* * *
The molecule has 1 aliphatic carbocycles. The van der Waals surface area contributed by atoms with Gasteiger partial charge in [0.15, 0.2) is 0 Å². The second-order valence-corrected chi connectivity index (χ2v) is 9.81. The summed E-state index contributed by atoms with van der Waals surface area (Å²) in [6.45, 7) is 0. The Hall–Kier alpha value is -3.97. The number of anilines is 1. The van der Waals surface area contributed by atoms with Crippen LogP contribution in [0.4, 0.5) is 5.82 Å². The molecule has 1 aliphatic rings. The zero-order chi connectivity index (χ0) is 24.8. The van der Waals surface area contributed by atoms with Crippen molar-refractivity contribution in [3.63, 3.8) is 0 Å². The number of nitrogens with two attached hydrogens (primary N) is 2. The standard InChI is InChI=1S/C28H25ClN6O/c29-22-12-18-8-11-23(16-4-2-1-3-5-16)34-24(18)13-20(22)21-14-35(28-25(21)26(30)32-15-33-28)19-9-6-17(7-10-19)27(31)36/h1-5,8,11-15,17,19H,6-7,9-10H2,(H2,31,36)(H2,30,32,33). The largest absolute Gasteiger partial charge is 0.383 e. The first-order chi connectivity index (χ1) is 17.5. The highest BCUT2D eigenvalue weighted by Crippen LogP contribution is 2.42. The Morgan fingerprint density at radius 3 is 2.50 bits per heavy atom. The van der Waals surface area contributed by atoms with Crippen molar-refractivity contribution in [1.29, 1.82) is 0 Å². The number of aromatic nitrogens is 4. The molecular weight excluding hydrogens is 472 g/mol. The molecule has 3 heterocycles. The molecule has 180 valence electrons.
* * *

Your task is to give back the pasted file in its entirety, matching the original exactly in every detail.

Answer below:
The molecule has 1 aliphatic carbocycles. The van der Waals surface area contributed by atoms with Gasteiger partial charge in [0.15, 0.2) is 0 Å². The second-order valence-corrected chi connectivity index (χ2v) is 9.81. The summed E-state index contributed by atoms with van der Waals surface area (Å²) in [6.45, 7) is 0. The Hall–Kier alpha value is -3.97. The number of anilines is 1. The van der Waals surface area contributed by atoms with Crippen LogP contribution in [0.4, 0.5) is 5.82 Å². The molecule has 1 aliphatic rings. The zero-order chi connectivity index (χ0) is 24.8. The van der Waals surface area contributed by atoms with Crippen molar-refractivity contribution in [3.63, 3.8) is 0 Å². The number of nitrogens with two attached hydrogens (primary N) is 2. The standard InChI is InChI=1S/C28H25ClN6O/c29-22-12-18-8-11-23(16-4-2-1-3-5-16)34-24(18)13-20(22)21-14-35(28-25(21)26(30)32-15-33-28)19-9-6-17(7-10-19)27(31)36/h1-5,8,11-15,17,19H,6-7,9-10H2,(H2,31,36)(H2,30,32,33). The largest absolute Gasteiger partial charge is 0.383 e. The first-order chi connectivity index (χ1) is 17.5. The highest BCUT2D eigenvalue weighted by Crippen LogP contribution is 2.42. The Morgan fingerprint density at radius 3 is 2.50 bits per heavy atom. The van der Waals surface area contributed by atoms with Crippen molar-refractivity contribution in [1.29, 1.82) is 0 Å². The number of aromatic nitrogens is 4. The molecular weight excluding hydrogens is 472 g/mol. The molecule has 3 heterocycles. The molecule has 180 valence electrons.